The Financial Implications of Divorce

“My husband and I have been married for ten years, and we have two children, aged 7 and 5. We jointly own our home, but we have decided to get divorced. What are the financial implications of divorce?”


Going through a divorce can be difficult, and untangling your finances can seem very complicated. When you divorce, you and your husband will need to agree on how to separate your finances. I would recommend speaking to a financial planner before making any decisions.

One of the biggest decisions you will need to make is whether to stay in your home. You should make this decision based on what is best for you and your children. It might make more financial sense to sell the property and purchase something more affordable to reduce personal and financial stress. You may also need to consider the consequences that may affect your children. For example, you or your husband may be required to pay child support each month.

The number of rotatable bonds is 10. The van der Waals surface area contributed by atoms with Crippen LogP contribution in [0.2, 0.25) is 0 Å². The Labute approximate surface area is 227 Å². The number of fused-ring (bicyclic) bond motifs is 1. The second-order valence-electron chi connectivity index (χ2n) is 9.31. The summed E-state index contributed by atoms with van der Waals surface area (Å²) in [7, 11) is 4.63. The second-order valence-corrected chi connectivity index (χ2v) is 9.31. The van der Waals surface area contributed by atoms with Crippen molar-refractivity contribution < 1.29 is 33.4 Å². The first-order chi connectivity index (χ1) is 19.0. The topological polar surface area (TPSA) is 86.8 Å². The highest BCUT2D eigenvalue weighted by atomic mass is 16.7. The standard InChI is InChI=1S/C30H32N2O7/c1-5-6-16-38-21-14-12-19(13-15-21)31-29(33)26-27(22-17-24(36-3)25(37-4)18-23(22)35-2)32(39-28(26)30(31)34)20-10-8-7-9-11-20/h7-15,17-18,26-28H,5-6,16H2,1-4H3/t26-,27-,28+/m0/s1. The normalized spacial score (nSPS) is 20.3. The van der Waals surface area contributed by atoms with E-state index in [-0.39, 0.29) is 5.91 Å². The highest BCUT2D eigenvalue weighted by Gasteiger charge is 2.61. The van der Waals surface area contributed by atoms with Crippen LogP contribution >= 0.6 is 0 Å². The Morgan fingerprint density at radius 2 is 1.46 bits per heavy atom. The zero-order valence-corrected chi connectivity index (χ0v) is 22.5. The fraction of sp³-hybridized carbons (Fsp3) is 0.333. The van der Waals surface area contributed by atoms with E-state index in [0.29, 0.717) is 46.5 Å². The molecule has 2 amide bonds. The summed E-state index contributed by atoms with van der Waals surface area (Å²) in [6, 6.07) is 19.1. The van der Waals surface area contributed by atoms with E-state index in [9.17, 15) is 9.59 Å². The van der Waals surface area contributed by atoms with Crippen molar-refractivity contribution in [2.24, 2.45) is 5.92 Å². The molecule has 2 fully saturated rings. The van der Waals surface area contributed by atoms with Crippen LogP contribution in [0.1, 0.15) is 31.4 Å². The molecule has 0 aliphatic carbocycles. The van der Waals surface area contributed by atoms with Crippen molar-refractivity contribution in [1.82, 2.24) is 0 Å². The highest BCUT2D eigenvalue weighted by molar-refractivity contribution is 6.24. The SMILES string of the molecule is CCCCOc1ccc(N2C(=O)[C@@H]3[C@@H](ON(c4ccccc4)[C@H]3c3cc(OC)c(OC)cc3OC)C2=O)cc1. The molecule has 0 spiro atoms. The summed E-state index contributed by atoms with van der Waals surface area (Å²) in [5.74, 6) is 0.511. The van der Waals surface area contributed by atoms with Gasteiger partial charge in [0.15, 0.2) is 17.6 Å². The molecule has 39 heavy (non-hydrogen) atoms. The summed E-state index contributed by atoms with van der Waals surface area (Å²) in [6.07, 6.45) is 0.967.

This may come as a surprise, but you will also need to think about what you want to do with your pension. Pensions are often amongst the most valuable assets that a couple has, so can play a hugely important part in a divorce financial settlement.

There are three main ways that pensions are dealt with on divorce:

Pension sharing orders: will divide up any pensions between the couple who are divorcing.

Pension offsetting: the value of the pension is offset against other assets during divorce. For example, if you hold a substantial pension, you may be able to keep it all while your husband retains the house.

Pension attachment/earmarking: when the pension is paid-out, part or all of the pension will go to the ex-spouse.

Your divorce lawyers may suggest that you use a Pensions on Divorce Expert in your settlement negotiations. This is a specially trained Financial Adviser or Actuary who can help with the valuation and separation of pension assets and make recommendations for a fair outcome.

Like with your pension, savings and investments are often included in a divorce settlement. However, dividing up your savings and investments is likely to be more straightforward. Please bear in mind that there are different tax consequences as well as charges to consider.

Any opinions expressed in this article are subject to change and are not advice.  The value of an investment and the income from it could go down as well as up.  The return at the end of the investment period is not guaranteed and you may get back less than you originally invested